The play Shopping and F***ing shocks even before you walk in the door - the shock is in the title," says Michael Grandage. "What the Butler Saw had to go at it in other ways, but it still has a capacity to shock and be subversive 30 years after Joe Orton died. It was written when heavy censorship was coming to an end."
Grandage is relishing his first attempt at directing comedy with Orton's wildly irreverent masterpiece, to be staged at Sheffield's Crucible Theatre. What The Butler Saw is clearly Orton's best play, but it is a touch flawed, Grandage suggests. Why is that?
"Because Orton died before it was performed, he missed that vital period of finding a director and cast, playing around with the structure and the rewriting during rehearsals. So, slightly flawed but brilliant. Classic British farce has a puritanical streak, but Orton pushed the boundaries by being up-front shocking, never subtle. The whole incest thing, the whole phallic nature of the play is there in evidence. Sex in the play is talked about rather than suggested, which had been the nature of farce up until that point. "
Has Grandage been tempted to make changes?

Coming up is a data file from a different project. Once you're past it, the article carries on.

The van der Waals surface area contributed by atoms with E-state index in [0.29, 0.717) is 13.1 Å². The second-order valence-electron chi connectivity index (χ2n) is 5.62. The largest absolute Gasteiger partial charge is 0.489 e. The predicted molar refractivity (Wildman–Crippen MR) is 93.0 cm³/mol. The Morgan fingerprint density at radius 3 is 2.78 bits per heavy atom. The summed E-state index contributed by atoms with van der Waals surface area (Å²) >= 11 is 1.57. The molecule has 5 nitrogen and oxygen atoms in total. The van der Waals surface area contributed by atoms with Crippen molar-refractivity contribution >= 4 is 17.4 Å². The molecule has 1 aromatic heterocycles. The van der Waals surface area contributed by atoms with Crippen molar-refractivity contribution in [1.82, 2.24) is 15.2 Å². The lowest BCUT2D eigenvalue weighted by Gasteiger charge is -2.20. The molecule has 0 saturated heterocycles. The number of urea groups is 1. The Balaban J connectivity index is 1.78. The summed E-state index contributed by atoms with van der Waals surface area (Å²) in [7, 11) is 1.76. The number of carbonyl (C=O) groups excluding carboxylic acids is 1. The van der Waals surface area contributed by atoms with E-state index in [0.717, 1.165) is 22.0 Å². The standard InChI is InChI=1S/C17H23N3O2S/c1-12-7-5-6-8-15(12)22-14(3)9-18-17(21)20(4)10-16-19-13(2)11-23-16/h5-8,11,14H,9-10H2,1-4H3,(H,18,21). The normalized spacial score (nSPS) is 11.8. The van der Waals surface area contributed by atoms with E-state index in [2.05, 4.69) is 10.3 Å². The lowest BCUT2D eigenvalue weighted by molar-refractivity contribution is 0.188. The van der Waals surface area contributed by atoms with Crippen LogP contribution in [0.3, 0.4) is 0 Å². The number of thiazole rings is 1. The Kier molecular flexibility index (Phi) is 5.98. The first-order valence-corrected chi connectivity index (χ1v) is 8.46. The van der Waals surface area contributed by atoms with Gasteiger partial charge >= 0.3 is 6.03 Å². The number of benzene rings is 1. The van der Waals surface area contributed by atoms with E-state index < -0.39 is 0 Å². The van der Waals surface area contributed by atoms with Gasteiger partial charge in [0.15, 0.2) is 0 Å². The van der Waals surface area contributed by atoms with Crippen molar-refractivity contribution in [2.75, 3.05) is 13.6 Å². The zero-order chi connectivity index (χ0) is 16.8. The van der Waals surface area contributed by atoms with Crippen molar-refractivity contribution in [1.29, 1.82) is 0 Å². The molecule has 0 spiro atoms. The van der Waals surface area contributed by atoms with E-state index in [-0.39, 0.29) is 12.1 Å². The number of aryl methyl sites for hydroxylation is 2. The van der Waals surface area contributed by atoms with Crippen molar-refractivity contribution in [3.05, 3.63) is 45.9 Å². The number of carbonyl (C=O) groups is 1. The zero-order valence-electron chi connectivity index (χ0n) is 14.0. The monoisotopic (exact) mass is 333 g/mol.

"Oh, no. The play is such that if you get one actor not coming in through a door at the right time, then things will go wrong. What The Butler Saw creates its own style."
But he has had to take liberties with the design. The Crucible does present a problem with the final scene when Orton's characters are taken up by rope ladder to their bright new dawn.
"Because the Crucible has a thrust stage, we've had to create a back wall with a skylight, so that everyone in the theatre can see the action. A ladder structure gets brought in at a 45-degree angle from the skylight to centre stage and Sergeant Match climbs down it. We are making a virtue out of the fact that rather than have a 'weedy' old rope ladder, which is in itself a statement of the play, we're making it slightly more non-naturalistic by having a full ladder. The play itself goes non-naturalistic at that point and we start that process with the entrance of the ladder. Phallic? Yes, but so is the whole play."
In the play Orton uses Winston Churchill as a metaphor for his attacks on English society, but Grandage was a child in the Sixties and says he does not fully understood the resonances the Churchill name had. Neither will today's young people and he is curious to know what they will make of it, even though the Churchill theme runs outside the central plot.
"As for younger people receiving the centre of the play, I think that will be as alive and as potent as when the first audiences saw it. What will be interesting for a younger audience is the fact that they're in the theatre thinking they are going to see a period piece, then finding just how alive and immediate it actually is. A period piece and subversive - that's a strange and a fascinating contradiction."